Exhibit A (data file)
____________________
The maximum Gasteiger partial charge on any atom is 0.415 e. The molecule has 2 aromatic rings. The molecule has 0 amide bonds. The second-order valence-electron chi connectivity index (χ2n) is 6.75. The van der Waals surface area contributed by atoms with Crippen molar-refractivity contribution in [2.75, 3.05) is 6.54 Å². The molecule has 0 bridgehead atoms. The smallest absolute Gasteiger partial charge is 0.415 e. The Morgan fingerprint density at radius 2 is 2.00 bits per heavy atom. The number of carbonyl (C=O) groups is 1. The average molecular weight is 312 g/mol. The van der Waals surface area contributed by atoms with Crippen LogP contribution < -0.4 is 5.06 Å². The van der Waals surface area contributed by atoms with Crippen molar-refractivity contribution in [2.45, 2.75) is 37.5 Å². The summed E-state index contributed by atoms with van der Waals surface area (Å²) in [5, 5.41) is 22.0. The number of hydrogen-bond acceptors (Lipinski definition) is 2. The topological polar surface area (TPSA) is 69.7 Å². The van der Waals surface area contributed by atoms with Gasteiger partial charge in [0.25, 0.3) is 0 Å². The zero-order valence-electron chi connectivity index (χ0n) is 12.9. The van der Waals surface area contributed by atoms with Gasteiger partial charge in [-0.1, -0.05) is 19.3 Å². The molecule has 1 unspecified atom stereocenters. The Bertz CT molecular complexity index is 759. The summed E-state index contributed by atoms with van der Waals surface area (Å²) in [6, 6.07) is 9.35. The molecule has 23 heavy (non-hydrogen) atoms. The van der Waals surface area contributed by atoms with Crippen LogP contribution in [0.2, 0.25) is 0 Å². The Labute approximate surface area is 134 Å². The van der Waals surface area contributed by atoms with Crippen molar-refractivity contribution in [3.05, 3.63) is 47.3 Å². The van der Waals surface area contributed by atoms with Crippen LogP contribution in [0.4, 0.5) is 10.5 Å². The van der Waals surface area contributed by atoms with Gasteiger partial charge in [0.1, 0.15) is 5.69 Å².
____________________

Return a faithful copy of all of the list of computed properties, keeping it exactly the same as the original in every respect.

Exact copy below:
The maximum Gasteiger partial charge on any atom is 0.415 e. The molecule has 2 aromatic rings. The molecule has 0 amide bonds. The second-order valence-electron chi connectivity index (χ2n) is 6.75. The van der Waals surface area contributed by atoms with Crippen molar-refractivity contribution in [2.75, 3.05) is 6.54 Å². The molecule has 0 bridgehead atoms. The smallest absolute Gasteiger partial charge is 0.415 e. The Morgan fingerprint density at radius 2 is 2.00 bits per heavy atom. The number of carbonyl (C=O) groups is 1. The average molecular weight is 312 g/mol. The van der Waals surface area contributed by atoms with Crippen LogP contribution < -0.4 is 5.06 Å². The van der Waals surface area contributed by atoms with Crippen molar-refractivity contribution in [2.45, 2.75) is 37.5 Å². The summed E-state index contributed by atoms with van der Waals surface area (Å²) in [5, 5.41) is 22.0. The number of hydrogen-bond acceptors (Lipinski definition) is 2. The topological polar surface area (TPSA) is 69.7 Å². The van der Waals surface area contributed by atoms with Gasteiger partial charge in [0.25, 0.3) is 0 Å². The zero-order valence-electron chi connectivity index (χ0n) is 12.9. The van der Waals surface area contributed by atoms with Gasteiger partial charge in [-0.1, -0.05) is 19.3 Å². The molecule has 1 unspecified atom stereocenters. The Bertz CT molecular complexity index is 759. The summed E-state index contributed by atoms with van der Waals surface area (Å²) in [6, 6.07) is 9.35. The molecule has 23 heavy (non-hydrogen) atoms. The van der Waals surface area contributed by atoms with Crippen LogP contribution in [0.2, 0.25) is 0 Å². The Labute approximate surface area is 134 Å². The van der Waals surface area contributed by atoms with Crippen molar-refractivity contribution in [3.05, 3.63) is 47.3 Å². The van der Waals surface area contributed by atoms with Crippen LogP contribution in [0.4, 0.5) is 10.5 Å². The van der Waals surface area contributed by atoms with Gasteiger partial charge in [0.1, 0.15) is 5.69 Å².